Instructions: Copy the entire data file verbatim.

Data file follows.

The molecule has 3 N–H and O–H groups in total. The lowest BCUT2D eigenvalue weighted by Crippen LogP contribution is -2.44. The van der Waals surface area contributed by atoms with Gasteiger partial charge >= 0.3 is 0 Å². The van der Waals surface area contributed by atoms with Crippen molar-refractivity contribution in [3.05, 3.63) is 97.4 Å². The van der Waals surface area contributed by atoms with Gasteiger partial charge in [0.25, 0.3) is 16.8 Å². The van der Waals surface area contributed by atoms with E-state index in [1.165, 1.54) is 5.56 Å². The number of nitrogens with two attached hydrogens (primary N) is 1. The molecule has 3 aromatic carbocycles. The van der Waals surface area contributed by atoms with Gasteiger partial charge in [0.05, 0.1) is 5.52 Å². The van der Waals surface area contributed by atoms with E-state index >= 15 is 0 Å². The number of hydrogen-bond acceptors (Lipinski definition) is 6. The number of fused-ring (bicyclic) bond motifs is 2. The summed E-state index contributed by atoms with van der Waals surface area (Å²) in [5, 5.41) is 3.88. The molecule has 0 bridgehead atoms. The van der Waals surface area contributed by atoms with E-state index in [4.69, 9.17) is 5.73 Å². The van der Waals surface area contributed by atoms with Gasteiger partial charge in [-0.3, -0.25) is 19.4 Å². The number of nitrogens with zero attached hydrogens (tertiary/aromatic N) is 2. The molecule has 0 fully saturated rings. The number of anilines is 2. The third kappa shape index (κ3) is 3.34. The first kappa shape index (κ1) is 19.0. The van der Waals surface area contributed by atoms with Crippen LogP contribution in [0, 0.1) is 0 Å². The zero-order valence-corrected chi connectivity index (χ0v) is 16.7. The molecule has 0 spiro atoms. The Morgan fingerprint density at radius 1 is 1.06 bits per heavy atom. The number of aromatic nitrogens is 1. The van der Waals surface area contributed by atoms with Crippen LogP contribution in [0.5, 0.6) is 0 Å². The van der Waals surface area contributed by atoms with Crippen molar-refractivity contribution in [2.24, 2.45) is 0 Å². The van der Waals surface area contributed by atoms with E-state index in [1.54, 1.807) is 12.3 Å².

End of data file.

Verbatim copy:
The molecule has 3 N–H and O–H groups in total. The lowest BCUT2D eigenvalue weighted by Crippen LogP contribution is -2.44. The van der Waals surface area contributed by atoms with Gasteiger partial charge >= 0.3 is 0 Å². The van der Waals surface area contributed by atoms with Crippen molar-refractivity contribution in [3.05, 3.63) is 97.4 Å². The van der Waals surface area contributed by atoms with Gasteiger partial charge in [0.25, 0.3) is 16.8 Å². The van der Waals surface area contributed by atoms with E-state index in [1.165, 1.54) is 5.56 Å². The number of nitrogens with two attached hydrogens (primary N) is 1. The molecule has 3 aromatic carbocycles. The van der Waals surface area contributed by atoms with Gasteiger partial charge in [0.05, 0.1) is 5.52 Å². The van der Waals surface area contributed by atoms with E-state index >= 15 is 0 Å². The number of hydrogen-bond acceptors (Lipinski definition) is 6. The number of fused-ring (bicyclic) bond motifs is 2. The summed E-state index contributed by atoms with van der Waals surface area (Å²) in [5, 5.41) is 3.88. The molecule has 0 bridgehead atoms. The van der Waals surface area contributed by atoms with E-state index in [4.69, 9.17) is 5.73 Å². The van der Waals surface area contributed by atoms with Gasteiger partial charge in [-0.3, -0.25) is 19.4 Å². The number of nitrogens with zero attached hydrogens (tertiary/aromatic N) is 2. The molecule has 0 fully saturated rings. The number of anilines is 2. The third kappa shape index (κ3) is 3.34. The first kappa shape index (κ1) is 19.0. The van der Waals surface area contributed by atoms with Crippen LogP contribution in [0, 0.1) is 0 Å². The zero-order valence-corrected chi connectivity index (χ0v) is 16.7. The molecule has 0 spiro atoms. The Morgan fingerprint density at radius 1 is 1.06 bits per heavy atom. The number of aromatic nitrogens is 1. The van der Waals surface area contributed by atoms with Crippen LogP contribution in [0.5, 0.6) is 0 Å². The van der Waals surface area contributed by atoms with Crippen molar-refractivity contribution in [2.24, 2.45) is 0 Å². The van der Waals surface area contributed by atoms with E-state index in [1.54, 1.807) is 12.3 Å².